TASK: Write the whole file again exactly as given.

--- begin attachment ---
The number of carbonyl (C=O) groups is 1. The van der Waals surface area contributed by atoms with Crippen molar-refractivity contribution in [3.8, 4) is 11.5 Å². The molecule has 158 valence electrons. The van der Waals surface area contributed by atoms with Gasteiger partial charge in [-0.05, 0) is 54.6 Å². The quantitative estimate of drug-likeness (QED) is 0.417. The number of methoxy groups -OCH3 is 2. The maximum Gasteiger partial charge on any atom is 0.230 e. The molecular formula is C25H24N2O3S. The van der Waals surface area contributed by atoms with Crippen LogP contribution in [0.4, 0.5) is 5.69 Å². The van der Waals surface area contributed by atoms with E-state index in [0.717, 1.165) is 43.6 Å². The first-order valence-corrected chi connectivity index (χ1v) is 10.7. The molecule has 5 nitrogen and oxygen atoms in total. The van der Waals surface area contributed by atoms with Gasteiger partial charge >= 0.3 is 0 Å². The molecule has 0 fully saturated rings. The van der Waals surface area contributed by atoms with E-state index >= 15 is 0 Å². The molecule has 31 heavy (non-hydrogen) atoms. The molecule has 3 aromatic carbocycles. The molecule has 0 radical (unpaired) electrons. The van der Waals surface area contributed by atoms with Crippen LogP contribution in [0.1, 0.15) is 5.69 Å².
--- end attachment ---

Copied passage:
The number of carbonyl (C=O) groups is 1. The van der Waals surface area contributed by atoms with Crippen molar-refractivity contribution in [3.8, 4) is 11.5 Å². The molecule has 158 valence electrons. The van der Waals surface area contributed by atoms with Gasteiger partial charge in [-0.05, 0) is 54.6 Å². The quantitative estimate of drug-likeness (QED) is 0.417. The number of methoxy groups -OCH3 is 2. The maximum Gasteiger partial charge on any atom is 0.230 e. The molecular formula is C25H24N2O3S. The van der Waals surface area contributed by atoms with Crippen LogP contribution in [0.4, 0.5) is 5.69 Å². The van der Waals surface area contributed by atoms with E-state index in [0.717, 1.165) is 43.6 Å². The first-order valence-corrected chi connectivity index (χ1v) is 10.7. The molecule has 5 nitrogen and oxygen atoms in total. The van der Waals surface area contributed by atoms with Gasteiger partial charge >= 0.3 is 0 Å². The molecule has 0 fully saturated rings. The van der Waals surface area contributed by atoms with E-state index >= 15 is 0 Å². The molecule has 31 heavy (non-hydrogen) atoms. The molecule has 3 aromatic carbocycles. The molecule has 0 radical (unpaired) electrons. The van der Waals surface area contributed by atoms with Crippen LogP contribution in [0.1, 0.15) is 5.69 Å².